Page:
Physical Theft of PHI
How many unexpected and unforeseen circumstances can 2020 present us with? Each month we think that we’ve likely seen it all, considered it all, and readied ourselves for whatever comes our way. This year has provided us with plenty to panic over, and many things that we never thought we’d face.
Take for example the unexpected fallout from incidents in the earlier part of this year. While not isolated to one particular incident, there was likely a higher number than in previous years of group demonstrations that led to sporadic surges in physical crime.
As some of the crimes included looting, the surrounding businesses were of course affected by theft. What wasn’t initially accounted for in those thefts can be seen in the case of Walgreens, with the theft of protected health information (PHI) contained on prescription bottles and documentation. While being a chain provides the opportunity for a business to be located in multiple communities when multiple communities are affected by robberies or other crimes, your odds of being affected increase as well.
What Was Stolen?
Walgreens has reported that 72,000 of its customers have had some of their PHI exposed as a result of the thefts from 200 stores. Paper records and already filled prescriptions were stolen, but the financial information and Social Security numbers of those patients remained secure. The information did include full names, addresses, vaccination information, birthdates, and other contact information such as phone numbers and Walgreen’s reward numbers. This included the stolen prescription details and health plan information as well.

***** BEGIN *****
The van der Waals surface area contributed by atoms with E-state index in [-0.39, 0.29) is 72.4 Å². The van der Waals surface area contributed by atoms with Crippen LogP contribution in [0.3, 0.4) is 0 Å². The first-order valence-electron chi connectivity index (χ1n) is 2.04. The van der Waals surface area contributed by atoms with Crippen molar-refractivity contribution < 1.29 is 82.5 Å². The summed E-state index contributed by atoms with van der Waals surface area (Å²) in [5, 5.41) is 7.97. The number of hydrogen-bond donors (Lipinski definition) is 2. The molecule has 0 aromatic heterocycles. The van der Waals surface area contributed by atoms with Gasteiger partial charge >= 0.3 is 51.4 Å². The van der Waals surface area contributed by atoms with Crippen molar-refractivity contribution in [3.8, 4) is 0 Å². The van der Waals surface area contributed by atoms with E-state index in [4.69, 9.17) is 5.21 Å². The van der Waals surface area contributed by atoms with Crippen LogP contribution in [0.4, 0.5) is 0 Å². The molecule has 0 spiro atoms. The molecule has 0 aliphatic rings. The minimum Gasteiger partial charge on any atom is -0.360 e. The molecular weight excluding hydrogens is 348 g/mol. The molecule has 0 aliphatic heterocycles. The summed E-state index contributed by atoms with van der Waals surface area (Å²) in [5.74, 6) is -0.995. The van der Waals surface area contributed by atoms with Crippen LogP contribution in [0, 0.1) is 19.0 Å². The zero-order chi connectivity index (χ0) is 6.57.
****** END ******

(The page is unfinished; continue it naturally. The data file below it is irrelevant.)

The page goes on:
Walgreens took action to notify their customers and the appropriate government agencies, and the PHI exposure is no less than that which happens in a data breach. But it brings to light an important factor that we often overlook: You can’t plan for everything. We often think of stolen PHI in the digital sense, but this example reminds us that the physical theft of PHI is still a very real threat as well.
You can do your best in being proactive. You can have the training, a contingency plan, policies and procedures, and even cyber insurance in place to ensure that your business sustains a cybersecurity breach. But if we told you a year ago about where we’d be today, you would have said it was the stuff movies and tall tales are made of.
You just never know. So, you prepare for the worst, or at least the known worst, and hope for the best. And while hope is something you can’t put a plan around; preparation is something you can definitely put your best effort into. Make sure your plans take into account the protection of PHI in both the physical and the digital sense.
This article was originally published on HIPAA Secure Now! and is republished here with permission. HIPAA Secure Now offers annual online subscriptions to help covered entities and business associates keep up with compliance. Learn more here.
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